Woman mauled by jaguar while taking a “selfie” forced to apologize after backlash
Yesterday, we reported on a startling incident from the Wildlife World Zoo near Phoenix, Arizona, involving a female visitor who crossed the safety barriers into the jaguar enclosure in an attempt to capture a "selfie" with the animals.
However, the woman very quickly learned exactly why zoos have barriers in place after one female jaguar clawed at the visitor's arm, leaving her writhing in agony and requiring medical attention for a very nasty looking gash.
Check out the chaotic aftermath of the incident, which occurred on Saturday, in the video below:
In a statement from Shawn Gilleland, a spokesman from the Rural Metro Fire department, it was revealed that the woman in her 30s, "wanted to take a selfie or a picture of the animal, and she put her arm close enough to the cage that the cat was able to reach her".
Eye-witness Adam Wilkerson, who was visiting the zoo with his family, told CNN that the jaguar only released the woman after his mother distracted the large cat by throwing a plastic water bottle into the enclosure.
Following the incident, the zoo tweeted out several updates to their concerned followers, the first one confirming the attack:
Many passionate followers blamed the woman for what happened, including Jeanne Ruairi, who informed the zoo, "If you put the jaguar down, I'll NEVER go there again":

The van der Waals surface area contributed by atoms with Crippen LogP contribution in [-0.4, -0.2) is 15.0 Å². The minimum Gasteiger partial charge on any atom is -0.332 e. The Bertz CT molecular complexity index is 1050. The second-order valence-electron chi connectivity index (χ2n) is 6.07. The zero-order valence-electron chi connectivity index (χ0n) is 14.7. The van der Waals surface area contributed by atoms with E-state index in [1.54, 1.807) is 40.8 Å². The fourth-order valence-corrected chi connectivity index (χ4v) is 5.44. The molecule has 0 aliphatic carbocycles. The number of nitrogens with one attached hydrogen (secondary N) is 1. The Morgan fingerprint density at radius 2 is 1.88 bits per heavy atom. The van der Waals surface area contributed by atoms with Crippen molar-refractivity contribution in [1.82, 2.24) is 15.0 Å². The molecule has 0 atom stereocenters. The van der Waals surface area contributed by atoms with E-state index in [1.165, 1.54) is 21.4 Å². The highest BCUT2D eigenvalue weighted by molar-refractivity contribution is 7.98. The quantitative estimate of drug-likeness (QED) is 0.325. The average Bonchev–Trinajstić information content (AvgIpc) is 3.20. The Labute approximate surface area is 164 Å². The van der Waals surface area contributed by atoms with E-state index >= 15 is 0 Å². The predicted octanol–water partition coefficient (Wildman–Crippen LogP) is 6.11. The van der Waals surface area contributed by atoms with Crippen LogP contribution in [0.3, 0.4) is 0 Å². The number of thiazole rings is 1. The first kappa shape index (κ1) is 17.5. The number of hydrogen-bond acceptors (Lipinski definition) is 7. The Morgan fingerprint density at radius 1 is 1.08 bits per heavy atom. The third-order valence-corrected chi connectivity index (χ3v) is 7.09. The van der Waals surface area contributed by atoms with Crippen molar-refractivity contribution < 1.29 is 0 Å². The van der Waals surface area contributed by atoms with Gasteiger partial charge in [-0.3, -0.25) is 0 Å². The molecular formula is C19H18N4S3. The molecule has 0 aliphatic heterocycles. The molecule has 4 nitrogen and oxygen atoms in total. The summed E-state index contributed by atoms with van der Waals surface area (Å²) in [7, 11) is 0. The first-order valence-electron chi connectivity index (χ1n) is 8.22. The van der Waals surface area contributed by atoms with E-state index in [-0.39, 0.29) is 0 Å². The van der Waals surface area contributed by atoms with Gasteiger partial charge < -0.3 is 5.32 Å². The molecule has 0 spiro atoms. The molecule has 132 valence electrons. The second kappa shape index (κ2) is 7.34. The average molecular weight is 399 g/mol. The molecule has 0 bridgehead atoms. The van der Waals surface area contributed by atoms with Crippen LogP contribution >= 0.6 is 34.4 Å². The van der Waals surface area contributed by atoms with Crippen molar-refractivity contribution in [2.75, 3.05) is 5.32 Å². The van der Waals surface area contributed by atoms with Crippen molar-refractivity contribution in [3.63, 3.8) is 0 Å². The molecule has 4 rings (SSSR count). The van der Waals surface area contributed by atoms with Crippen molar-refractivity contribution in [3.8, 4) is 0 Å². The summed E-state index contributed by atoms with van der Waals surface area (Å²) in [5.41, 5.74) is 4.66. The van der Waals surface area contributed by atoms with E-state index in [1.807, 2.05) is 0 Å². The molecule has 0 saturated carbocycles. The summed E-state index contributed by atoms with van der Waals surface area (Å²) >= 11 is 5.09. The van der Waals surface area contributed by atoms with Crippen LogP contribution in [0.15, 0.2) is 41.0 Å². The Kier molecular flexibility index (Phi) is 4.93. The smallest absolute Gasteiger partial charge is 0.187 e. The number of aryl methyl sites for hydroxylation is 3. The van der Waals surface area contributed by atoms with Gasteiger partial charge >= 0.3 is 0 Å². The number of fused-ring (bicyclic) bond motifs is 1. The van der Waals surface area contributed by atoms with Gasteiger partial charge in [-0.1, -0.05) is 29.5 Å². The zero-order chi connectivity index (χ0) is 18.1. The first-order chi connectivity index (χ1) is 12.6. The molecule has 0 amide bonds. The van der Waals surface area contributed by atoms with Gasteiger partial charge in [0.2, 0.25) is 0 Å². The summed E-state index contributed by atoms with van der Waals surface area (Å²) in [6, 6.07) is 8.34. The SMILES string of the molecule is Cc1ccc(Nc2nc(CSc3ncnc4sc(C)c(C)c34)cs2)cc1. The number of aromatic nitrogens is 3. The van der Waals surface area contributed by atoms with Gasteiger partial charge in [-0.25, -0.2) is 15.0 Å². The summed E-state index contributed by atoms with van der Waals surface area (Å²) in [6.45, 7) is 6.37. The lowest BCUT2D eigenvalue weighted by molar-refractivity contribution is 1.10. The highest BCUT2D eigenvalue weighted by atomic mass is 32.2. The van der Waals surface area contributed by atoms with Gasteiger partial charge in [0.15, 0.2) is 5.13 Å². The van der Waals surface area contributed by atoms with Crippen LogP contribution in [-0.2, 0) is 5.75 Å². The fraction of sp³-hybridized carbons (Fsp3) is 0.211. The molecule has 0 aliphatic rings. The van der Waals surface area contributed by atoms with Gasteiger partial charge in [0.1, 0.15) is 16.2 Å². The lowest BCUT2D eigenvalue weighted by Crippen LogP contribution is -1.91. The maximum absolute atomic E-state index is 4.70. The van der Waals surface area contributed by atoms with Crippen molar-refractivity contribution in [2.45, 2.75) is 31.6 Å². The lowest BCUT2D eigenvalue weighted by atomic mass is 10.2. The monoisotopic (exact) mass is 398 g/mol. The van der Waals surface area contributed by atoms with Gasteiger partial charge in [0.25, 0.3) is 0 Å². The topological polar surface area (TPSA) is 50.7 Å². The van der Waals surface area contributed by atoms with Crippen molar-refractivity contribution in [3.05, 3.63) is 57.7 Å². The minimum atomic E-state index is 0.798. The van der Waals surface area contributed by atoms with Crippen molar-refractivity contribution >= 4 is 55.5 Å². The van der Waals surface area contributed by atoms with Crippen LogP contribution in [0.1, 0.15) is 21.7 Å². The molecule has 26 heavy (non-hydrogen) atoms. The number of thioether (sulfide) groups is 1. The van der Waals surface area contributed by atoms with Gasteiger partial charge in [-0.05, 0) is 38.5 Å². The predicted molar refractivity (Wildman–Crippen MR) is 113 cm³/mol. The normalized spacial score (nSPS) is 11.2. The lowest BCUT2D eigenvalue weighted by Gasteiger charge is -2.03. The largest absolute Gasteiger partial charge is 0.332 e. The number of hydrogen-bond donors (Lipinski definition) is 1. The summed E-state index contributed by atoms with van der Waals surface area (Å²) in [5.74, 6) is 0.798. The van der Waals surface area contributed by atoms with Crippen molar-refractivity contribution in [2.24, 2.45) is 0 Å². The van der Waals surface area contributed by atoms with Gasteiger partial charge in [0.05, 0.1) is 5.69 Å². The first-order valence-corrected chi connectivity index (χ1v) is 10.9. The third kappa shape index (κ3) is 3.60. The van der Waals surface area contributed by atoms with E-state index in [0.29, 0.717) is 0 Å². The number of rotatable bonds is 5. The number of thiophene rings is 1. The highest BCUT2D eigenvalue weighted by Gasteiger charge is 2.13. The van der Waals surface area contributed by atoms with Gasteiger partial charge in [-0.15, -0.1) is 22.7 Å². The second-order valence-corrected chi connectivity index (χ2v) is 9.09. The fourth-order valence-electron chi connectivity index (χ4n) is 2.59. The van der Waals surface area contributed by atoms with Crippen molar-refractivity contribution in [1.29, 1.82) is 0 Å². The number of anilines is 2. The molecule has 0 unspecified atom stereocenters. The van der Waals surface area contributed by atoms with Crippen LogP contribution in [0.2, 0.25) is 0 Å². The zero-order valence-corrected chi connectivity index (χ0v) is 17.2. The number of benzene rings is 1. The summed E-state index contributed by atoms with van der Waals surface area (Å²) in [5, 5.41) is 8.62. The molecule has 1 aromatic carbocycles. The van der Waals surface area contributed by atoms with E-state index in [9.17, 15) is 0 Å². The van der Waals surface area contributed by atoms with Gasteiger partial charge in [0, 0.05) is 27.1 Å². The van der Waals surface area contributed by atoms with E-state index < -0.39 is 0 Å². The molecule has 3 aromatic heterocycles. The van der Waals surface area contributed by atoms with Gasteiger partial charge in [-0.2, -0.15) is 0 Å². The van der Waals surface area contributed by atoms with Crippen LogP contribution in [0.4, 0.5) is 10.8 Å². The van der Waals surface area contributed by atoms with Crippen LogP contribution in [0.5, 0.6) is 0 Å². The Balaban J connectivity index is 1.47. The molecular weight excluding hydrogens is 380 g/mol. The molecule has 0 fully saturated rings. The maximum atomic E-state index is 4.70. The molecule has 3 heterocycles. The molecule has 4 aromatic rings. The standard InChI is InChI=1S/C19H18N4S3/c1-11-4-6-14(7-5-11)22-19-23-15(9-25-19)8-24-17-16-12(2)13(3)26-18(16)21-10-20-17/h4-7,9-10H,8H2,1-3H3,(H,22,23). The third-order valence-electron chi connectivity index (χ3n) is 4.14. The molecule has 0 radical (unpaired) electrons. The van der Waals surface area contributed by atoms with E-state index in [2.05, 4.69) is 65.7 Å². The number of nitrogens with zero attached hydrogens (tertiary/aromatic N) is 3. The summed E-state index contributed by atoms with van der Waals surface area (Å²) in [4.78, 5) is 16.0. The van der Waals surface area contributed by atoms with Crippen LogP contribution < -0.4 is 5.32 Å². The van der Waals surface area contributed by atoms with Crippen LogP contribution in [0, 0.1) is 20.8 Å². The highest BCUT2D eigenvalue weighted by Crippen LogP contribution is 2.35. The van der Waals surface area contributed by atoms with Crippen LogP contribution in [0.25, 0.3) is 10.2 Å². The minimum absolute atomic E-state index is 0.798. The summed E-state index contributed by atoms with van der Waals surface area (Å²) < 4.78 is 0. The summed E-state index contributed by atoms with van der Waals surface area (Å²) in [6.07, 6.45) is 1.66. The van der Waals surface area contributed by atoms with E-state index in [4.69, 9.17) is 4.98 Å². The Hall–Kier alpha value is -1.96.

Fortunately, the zoo responded, confirming they will not be putting the big cat to sleep:
And in an update to this story, Kristy Morcum, a spokesperson for Wildlife World Zoo, has revealed to Azfamily that the parkgoer has since returned to the zoo and apologized, saying she "feels horrible about the bad publicity the zoo is getting regarding the incident".
The woman also accepted full responsibility for the incident.
In a tweet, the Wildlife World Zoo said they "appreciate her sincere apology and we look forward to welcoming her and her family back at a future date".
Amazingly, Wildlife Zoo director Mickey Ollson told ABC15 that this was, in fact, the second time this particular jaguar has attacked a parkgoer who has carelessly crossed over the barrier.
"This is the second time the female jaguar has swiped at someone", Ollson said, once again adding that the animal will not be euthanized because it "was not the animal's fault and they would never harm an animal based on human behavior".
Ollson then provided a very important warning to any zoo-goers to respect the barriers put in place:
"I think you observe the barriers - they are there for a good reason. We try to keep everyone safe, we have an excellent safety record here with all our animals. For the past 35 years, Wildlife World Zoo has served literally hundreds of thousands and over a million customers with very few injuries and usually those injuries result from misbehavior of the visitor or human error.
"Every time that you have an incident in a zoo, you're going to double check it and meet with your staff try to figure out a way to stop that incident from happening again - but again, when people do not respect the barriers, there's always a chance there might be a problem."